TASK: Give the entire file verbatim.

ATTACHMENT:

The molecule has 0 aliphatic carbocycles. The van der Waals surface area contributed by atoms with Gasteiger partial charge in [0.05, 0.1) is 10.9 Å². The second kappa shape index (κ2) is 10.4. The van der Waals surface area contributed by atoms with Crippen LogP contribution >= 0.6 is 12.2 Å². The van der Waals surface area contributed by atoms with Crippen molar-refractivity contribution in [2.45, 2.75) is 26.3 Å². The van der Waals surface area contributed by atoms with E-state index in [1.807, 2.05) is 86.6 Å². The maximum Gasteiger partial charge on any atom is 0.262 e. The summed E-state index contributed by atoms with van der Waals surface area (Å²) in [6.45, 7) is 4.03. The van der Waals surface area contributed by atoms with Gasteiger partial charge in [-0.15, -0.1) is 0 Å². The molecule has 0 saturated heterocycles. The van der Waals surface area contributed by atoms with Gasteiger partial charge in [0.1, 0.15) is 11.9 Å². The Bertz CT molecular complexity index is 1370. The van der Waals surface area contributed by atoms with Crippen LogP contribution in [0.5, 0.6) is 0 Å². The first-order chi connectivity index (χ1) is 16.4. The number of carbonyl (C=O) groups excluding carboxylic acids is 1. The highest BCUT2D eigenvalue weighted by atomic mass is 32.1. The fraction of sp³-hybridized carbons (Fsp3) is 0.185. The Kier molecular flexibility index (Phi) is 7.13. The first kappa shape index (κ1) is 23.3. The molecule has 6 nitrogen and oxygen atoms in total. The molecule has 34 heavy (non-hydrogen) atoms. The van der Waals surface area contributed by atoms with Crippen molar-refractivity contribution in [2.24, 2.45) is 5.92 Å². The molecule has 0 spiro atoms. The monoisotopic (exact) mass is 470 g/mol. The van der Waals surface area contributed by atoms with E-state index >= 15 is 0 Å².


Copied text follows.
The molecule has 0 aliphatic carbocycles. The van der Waals surface area contributed by atoms with Gasteiger partial charge in [0.05, 0.1) is 10.9 Å². The second kappa shape index (κ2) is 10.4. The van der Waals surface area contributed by atoms with Crippen LogP contribution >= 0.6 is 12.2 Å². The van der Waals surface area contributed by atoms with Crippen molar-refractivity contribution in [2.45, 2.75) is 26.3 Å². The van der Waals surface area contributed by atoms with E-state index in [1.807, 2.05) is 86.6 Å². The maximum Gasteiger partial charge on any atom is 0.262 e. The summed E-state index contributed by atoms with van der Waals surface area (Å²) in [6.45, 7) is 4.03. The van der Waals surface area contributed by atoms with Gasteiger partial charge in [-0.15, -0.1) is 0 Å². The molecule has 0 saturated heterocycles. The van der Waals surface area contributed by atoms with Gasteiger partial charge in [0.1, 0.15) is 11.9 Å². The Bertz CT molecular complexity index is 1370. The van der Waals surface area contributed by atoms with Crippen LogP contribution in [0.5, 0.6) is 0 Å². The first-order chi connectivity index (χ1) is 16.4. The number of carbonyl (C=O) groups excluding carboxylic acids is 1. The highest BCUT2D eigenvalue weighted by atomic mass is 32.1. The fraction of sp³-hybridized carbons (Fsp3) is 0.185. The Kier molecular flexibility index (Phi) is 7.13. The first kappa shape index (κ1) is 23.3. The molecule has 6 nitrogen and oxygen atoms in total. The molecule has 34 heavy (non-hydrogen) atoms. The van der Waals surface area contributed by atoms with Crippen molar-refractivity contribution in [2.24, 2.45) is 5.92 Å². The molecule has 0 spiro atoms. The monoisotopic (exact) mass is 470 g/mol. The van der Waals surface area contributed by atoms with E-state index >= 15 is 0 Å².